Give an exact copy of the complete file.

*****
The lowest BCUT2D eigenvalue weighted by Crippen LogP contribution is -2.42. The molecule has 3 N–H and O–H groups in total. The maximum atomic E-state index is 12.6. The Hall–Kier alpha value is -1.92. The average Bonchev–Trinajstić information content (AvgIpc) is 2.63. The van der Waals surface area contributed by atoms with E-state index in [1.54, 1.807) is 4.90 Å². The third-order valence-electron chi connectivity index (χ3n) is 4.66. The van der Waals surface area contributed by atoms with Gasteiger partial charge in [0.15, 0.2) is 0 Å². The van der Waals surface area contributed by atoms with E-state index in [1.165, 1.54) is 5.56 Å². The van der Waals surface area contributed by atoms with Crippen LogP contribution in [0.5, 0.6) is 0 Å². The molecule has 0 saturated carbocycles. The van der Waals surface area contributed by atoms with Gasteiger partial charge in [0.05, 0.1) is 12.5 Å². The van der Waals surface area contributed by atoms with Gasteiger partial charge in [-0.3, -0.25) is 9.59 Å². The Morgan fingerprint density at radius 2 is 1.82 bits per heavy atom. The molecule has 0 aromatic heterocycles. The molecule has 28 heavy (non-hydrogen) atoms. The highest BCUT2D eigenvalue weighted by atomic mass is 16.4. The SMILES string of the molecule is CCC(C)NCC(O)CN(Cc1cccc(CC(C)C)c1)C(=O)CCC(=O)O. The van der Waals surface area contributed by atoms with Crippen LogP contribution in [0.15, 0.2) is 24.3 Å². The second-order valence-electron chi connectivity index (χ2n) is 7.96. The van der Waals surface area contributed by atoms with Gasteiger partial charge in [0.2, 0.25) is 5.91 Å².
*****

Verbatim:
The lowest BCUT2D eigenvalue weighted by Crippen LogP contribution is -2.42. The molecule has 3 N–H and O–H groups in total. The maximum atomic E-state index is 12.6. The Hall–Kier alpha value is -1.92. The average Bonchev–Trinajstić information content (AvgIpc) is 2.63. The van der Waals surface area contributed by atoms with E-state index in [1.54, 1.807) is 4.90 Å². The third-order valence-electron chi connectivity index (χ3n) is 4.66. The van der Waals surface area contributed by atoms with Gasteiger partial charge in [0.15, 0.2) is 0 Å². The van der Waals surface area contributed by atoms with E-state index in [1.165, 1.54) is 5.56 Å². The van der Waals surface area contributed by atoms with Crippen LogP contribution in [0.5, 0.6) is 0 Å². The molecule has 0 saturated carbocycles. The van der Waals surface area contributed by atoms with Gasteiger partial charge in [0.05, 0.1) is 12.5 Å². The van der Waals surface area contributed by atoms with Gasteiger partial charge in [-0.3, -0.25) is 9.59 Å². The Morgan fingerprint density at radius 2 is 1.82 bits per heavy atom. The molecule has 0 aromatic heterocycles. The molecule has 28 heavy (non-hydrogen) atoms. The highest BCUT2D eigenvalue weighted by atomic mass is 16.4. The SMILES string of the molecule is CCC(C)NCC(O)CN(Cc1cccc(CC(C)C)c1)C(=O)CCC(=O)O. The van der Waals surface area contributed by atoms with Crippen LogP contribution in [0.15, 0.2) is 24.3 Å². The second-order valence-electron chi connectivity index (χ2n) is 7.96. The van der Waals surface area contributed by atoms with Gasteiger partial charge in [0.2, 0.25) is 5.91 Å².